An old man with enormous wings appears in a Colombian village; a girl of unearthly beauty ascends to heaven while hanging out her sister-in-law's sheets; it rains for four years, seven months and eleven days until boredom turns to apocalypse and a biblical hurricane sweeps the town away. In fiction described by the term "magical realism," miracles, myths, and monsters mix with the mundane, and fantastical events are narrated as if they were everyday occurrences.
What is Real?
These are all events from Gabriel García Márquez's fiction—which is considered to be the defining example of magical realism, despite the author's refusal of the label. He protests that he is not a magical realist but a realist, and that there isn't a single thing in his fiction that hasn't really happened to him or someone he knows.

The Colombian author's point is well taken: the question of what is real is at the heart of magical realism. García Márquez implies that our notions of reality are too limited—that reality includes magic, miracles and monsters, and that we don't need to go around inventing special terms to describe it. By making things happen in his fictional world of Macondo that do not happen in most novels (or in most readers' experiences either), the author asks us to question our assumptions about our world, and to examine our certainties about ourselves and our community. Because the magical events in Macondo are presented matter-of-factly, our own sense of what is possible is amplified and enriched. Ordinary objects and events are enchanted. As the gypsy Melquíades says in the first paragraph of the novel, "Things have a life of their own. It's simply a question of waking up their souls."

Bridging the Cultural Divide
García Márquez also suggests that cultures and countries differ in what they call "real." It is here that magical realism serves its most important function, because it facilitates the inclusion of alternative belief systems. It is no coincidence that magical realism is flourishing in cultures such as Mexico and Colombia, where European and indigenous cultures have mixed, with the result that ancient myths are often just beneath the surface of modernity.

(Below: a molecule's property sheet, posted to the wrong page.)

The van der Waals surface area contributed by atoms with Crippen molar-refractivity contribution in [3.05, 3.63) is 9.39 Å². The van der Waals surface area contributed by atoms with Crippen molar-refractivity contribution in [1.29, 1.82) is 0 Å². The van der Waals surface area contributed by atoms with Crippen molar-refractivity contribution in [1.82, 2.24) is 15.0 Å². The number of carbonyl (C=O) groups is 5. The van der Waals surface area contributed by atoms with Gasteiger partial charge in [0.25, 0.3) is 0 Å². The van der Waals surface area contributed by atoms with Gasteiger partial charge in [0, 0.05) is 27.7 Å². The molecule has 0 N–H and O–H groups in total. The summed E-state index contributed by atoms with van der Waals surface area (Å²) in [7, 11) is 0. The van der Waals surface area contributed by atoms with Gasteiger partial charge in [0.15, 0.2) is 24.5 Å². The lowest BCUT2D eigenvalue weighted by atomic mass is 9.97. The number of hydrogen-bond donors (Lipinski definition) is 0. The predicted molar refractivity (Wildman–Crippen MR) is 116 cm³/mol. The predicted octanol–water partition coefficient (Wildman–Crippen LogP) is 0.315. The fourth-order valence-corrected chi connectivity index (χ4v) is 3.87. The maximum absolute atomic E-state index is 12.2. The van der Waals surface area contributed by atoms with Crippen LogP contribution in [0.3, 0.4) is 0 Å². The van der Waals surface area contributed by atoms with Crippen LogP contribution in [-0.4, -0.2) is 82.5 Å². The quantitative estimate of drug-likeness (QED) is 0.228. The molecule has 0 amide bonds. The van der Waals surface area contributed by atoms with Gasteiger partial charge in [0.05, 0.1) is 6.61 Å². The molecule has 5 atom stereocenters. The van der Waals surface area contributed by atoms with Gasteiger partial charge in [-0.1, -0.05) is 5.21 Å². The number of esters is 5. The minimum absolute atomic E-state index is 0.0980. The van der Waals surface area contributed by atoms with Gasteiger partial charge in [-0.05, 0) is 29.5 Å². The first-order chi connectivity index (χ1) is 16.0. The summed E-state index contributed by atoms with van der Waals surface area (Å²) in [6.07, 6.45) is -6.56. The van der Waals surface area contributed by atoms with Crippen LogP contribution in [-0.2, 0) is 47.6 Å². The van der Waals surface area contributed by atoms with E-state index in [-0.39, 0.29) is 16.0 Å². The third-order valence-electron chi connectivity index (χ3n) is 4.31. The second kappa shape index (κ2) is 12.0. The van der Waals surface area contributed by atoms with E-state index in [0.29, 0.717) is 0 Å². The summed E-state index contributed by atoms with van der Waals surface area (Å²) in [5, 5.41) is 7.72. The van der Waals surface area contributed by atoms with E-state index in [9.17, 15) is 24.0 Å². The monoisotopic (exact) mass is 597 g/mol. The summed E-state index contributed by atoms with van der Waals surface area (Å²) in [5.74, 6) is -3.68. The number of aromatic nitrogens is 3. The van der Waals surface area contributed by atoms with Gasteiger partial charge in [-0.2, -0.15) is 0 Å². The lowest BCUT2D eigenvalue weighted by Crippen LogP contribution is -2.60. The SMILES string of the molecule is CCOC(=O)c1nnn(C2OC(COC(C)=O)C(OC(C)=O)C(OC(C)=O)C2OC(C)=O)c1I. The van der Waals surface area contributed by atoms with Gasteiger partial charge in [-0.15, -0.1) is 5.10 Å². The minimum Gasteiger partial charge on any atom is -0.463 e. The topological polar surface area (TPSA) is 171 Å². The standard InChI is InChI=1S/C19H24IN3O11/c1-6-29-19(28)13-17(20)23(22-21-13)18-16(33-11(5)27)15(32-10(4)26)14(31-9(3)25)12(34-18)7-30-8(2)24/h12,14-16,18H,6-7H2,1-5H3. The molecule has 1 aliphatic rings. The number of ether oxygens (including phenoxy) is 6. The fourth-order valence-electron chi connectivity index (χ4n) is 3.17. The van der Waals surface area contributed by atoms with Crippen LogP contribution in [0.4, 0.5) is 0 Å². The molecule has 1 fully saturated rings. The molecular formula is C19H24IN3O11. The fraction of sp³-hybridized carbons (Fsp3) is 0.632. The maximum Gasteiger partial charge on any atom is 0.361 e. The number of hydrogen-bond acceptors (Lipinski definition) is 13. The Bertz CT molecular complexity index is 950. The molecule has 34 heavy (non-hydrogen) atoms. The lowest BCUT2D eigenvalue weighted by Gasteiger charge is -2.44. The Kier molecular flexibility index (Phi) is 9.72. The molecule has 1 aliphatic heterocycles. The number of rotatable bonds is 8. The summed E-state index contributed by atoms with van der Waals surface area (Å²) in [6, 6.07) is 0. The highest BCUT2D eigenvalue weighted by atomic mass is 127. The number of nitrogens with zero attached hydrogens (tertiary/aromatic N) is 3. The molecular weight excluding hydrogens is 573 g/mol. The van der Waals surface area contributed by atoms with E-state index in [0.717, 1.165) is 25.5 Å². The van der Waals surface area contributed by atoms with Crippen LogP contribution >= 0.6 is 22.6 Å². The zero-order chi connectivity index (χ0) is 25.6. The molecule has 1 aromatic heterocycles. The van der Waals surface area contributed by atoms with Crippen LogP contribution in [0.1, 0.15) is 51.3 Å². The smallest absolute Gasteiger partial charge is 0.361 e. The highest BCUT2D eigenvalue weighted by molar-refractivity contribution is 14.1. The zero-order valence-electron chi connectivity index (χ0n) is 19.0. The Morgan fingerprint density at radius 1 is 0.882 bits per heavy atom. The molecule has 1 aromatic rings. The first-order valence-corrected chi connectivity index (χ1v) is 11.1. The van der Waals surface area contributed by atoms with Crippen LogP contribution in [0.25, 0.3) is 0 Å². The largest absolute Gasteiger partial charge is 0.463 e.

It's not just in Latin America where Western and non-Western cultures have converged. Toni Morrison, a Nobel laureate alongside García Márquez, writes novels that depend upon African cultural sources to describe American settings. American writers Leslie Silko and Louise Erdrich incorporate Pueblo and Ojibway cultural traditions.

As these examples suggest, women's fiction may be especially attuned to the "magic" in real places and people. The Chilean writer Isabel Allende proposes the wonderful world of clairvoyant women in her magical realist novel The House of the Spirits, and the Mexican writer Laura Esquivel makes the kitchen the site of magic in Like Water for Chocolate. To enter into the fictional worlds of these women writers is to enter into "real" worlds like García Márquez's Macondo, where magic comes naturally, as a simple, everyday occurrence.

Turning Proof on its Ear
Magical realism engages belief systems that defy rational, empirical (scientific) proof. So, too, do science fiction and fantasy and gothic romance. But the crucial difference is that magical realism sets magical events in realistic contexts, thus requiring us to question what is "real," and how we can tell. Magical realism undermines our certainties, and we eventually accept (often without authorial explanation) the fusion, or co-existence, of contradictory worlds—worlds that would be irreconcilable in other modes of fiction. Magical realist fiction is not "either/or" but "both at once."

   

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